1. Alicia Butcher Ehrhardt Post author

      Which is PRECISELY why I’m a plotter. I work out all those details BEFORE I spend gobs of time on the language and the nuance and the fine details; then I don’t need to discard words I’ve worked hard to perfect because they don’t fit the plot! Or worse (because that is the temptation), twisting the plot because the words are so right.

      I refuse to tell anyone else how to write (I’m leaving that for a book on writing when I’m famous 🙂 ), but there are consequences to either kind of writing.

      I won’t say, either, that you choose how you write – I think that’s a part and parcel of who you are (which may change as you grow and mature) – but the consequences come, whether you like them or not.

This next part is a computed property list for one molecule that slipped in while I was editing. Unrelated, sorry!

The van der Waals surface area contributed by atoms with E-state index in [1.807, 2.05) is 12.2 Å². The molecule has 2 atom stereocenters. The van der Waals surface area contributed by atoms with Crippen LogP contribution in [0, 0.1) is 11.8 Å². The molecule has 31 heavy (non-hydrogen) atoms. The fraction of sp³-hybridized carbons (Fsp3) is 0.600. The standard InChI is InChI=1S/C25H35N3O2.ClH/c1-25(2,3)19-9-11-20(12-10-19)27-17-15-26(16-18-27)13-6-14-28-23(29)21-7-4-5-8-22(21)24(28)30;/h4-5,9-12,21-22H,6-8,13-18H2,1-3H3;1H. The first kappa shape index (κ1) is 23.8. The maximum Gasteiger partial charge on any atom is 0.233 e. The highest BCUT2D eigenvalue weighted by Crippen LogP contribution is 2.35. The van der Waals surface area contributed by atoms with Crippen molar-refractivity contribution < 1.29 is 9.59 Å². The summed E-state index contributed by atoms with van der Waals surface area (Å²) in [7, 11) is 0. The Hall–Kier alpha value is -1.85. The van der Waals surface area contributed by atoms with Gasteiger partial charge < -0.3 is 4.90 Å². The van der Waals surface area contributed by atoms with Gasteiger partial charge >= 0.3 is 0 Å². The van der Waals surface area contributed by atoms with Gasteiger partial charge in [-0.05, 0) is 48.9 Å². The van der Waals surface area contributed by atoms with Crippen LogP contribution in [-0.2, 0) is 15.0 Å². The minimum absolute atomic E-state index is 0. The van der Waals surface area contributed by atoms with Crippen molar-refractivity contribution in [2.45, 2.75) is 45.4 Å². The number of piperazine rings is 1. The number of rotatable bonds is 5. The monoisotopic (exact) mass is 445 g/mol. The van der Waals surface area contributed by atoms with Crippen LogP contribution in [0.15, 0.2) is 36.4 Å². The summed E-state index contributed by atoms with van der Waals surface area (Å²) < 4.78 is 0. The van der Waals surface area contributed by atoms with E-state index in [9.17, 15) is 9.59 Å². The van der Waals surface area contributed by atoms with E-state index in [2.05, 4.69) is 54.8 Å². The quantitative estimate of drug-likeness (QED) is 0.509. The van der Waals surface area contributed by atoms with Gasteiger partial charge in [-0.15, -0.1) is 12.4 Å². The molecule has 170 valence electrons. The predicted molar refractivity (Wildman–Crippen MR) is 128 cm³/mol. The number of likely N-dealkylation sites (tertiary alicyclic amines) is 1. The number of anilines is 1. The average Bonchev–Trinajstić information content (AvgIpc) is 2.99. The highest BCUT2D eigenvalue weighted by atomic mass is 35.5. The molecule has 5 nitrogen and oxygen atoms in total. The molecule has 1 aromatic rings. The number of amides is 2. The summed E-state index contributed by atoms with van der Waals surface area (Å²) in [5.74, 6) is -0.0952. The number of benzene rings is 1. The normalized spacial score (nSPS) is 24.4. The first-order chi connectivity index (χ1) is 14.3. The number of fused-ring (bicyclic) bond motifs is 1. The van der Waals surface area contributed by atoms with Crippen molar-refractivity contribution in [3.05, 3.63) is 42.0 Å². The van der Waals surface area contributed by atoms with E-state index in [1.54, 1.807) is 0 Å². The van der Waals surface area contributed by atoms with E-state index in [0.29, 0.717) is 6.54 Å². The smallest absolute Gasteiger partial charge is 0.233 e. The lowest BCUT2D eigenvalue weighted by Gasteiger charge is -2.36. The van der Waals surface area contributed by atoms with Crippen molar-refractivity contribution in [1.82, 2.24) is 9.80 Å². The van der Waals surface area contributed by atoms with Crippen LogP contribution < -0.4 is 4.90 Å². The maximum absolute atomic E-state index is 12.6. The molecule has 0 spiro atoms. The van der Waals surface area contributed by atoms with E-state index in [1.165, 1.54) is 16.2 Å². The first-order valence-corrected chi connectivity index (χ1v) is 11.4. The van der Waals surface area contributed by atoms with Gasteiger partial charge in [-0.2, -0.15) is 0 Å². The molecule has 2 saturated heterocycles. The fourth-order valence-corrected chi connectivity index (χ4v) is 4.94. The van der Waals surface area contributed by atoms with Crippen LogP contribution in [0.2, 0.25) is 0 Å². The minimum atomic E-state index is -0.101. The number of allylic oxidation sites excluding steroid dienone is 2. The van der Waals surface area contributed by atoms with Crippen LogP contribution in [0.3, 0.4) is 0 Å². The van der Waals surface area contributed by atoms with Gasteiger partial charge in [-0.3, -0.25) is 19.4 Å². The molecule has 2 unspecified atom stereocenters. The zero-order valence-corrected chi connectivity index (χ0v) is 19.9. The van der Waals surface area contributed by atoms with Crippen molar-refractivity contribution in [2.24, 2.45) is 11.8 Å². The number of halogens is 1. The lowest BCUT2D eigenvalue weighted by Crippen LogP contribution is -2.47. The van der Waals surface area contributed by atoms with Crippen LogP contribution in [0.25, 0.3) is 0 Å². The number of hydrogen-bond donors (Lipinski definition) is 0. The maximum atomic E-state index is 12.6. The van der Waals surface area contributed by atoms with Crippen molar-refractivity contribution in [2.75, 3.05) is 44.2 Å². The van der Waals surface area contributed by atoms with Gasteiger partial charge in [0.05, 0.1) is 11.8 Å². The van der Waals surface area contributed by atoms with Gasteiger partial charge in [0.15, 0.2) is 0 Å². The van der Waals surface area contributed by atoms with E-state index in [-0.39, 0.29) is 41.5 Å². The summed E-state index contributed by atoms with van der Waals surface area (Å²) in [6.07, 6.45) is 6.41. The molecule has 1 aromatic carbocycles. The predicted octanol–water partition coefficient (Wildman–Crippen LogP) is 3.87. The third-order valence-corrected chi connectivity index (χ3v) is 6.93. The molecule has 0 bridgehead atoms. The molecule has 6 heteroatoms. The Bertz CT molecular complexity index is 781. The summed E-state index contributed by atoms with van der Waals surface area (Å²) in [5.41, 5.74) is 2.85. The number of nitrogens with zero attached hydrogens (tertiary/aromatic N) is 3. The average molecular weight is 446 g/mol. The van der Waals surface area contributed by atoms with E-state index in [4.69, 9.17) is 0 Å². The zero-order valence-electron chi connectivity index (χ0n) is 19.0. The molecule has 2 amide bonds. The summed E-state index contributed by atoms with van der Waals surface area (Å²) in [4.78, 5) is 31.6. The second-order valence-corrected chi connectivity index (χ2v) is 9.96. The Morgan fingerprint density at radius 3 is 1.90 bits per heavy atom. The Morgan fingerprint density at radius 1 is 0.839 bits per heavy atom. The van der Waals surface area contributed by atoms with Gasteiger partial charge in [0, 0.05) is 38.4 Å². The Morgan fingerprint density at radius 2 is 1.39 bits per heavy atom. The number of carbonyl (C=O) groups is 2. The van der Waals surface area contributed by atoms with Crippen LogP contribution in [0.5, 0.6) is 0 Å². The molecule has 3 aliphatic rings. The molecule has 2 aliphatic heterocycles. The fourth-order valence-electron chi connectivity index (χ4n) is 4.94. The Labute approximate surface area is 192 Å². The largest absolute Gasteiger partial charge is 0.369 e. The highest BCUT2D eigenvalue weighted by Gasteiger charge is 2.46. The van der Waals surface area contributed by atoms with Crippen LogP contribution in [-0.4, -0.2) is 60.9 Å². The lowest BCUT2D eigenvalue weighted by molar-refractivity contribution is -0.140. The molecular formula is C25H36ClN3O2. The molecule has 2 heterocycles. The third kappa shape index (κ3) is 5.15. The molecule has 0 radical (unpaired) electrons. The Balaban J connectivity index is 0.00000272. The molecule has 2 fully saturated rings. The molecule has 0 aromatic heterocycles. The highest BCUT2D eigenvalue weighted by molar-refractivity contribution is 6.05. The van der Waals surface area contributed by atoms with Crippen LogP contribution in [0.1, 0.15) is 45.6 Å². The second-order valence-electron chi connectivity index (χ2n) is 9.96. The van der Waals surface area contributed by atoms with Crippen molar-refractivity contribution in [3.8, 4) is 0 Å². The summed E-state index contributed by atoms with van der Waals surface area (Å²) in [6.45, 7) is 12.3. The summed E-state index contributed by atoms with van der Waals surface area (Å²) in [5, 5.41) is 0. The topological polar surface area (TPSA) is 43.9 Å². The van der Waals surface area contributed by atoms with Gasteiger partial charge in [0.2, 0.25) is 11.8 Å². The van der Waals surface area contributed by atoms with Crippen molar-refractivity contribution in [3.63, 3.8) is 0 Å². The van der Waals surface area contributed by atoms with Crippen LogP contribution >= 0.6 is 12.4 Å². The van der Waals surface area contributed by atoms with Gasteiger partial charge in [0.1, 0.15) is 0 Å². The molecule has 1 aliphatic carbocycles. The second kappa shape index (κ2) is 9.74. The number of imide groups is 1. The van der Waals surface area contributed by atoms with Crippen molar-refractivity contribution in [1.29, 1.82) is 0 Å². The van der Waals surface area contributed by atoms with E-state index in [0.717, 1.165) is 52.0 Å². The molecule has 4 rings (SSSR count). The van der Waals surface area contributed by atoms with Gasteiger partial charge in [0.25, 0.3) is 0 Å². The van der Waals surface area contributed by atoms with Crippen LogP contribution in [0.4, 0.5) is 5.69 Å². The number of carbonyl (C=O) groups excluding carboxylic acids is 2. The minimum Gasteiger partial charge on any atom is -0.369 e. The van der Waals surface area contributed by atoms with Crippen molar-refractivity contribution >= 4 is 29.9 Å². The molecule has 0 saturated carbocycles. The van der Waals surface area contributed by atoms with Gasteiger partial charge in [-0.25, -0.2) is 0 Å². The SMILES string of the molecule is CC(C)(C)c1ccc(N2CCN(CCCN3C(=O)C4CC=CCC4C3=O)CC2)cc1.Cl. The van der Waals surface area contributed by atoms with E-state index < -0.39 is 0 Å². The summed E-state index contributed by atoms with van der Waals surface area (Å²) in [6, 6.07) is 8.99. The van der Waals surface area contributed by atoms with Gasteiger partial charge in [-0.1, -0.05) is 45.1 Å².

Or you could pants your way through a novel, and then publish it the way it is. I think there are way too many ‘authors’ who do this – and I won’t read the ‘product’.

      Isn’t this fun!


    1. Alicia Butcher Ehrhardt Post author

      Something ‘different’ seems to be part of the trick.

      But for me, going to paper is a last resort – and it works. It helps me sort out complicated text, lists, calendar stuff. I can literally see one line at a time.

      I don’t do it frequently.

      Liked by 1 person

  2. marianallen

    I’ve definitely done the literal cut-and-paste method. It may be tactile or visual or a bit of both, but the actual, physical shuffling of index cards or bits of paper can clarify things that get jumbled in my jumpy brain.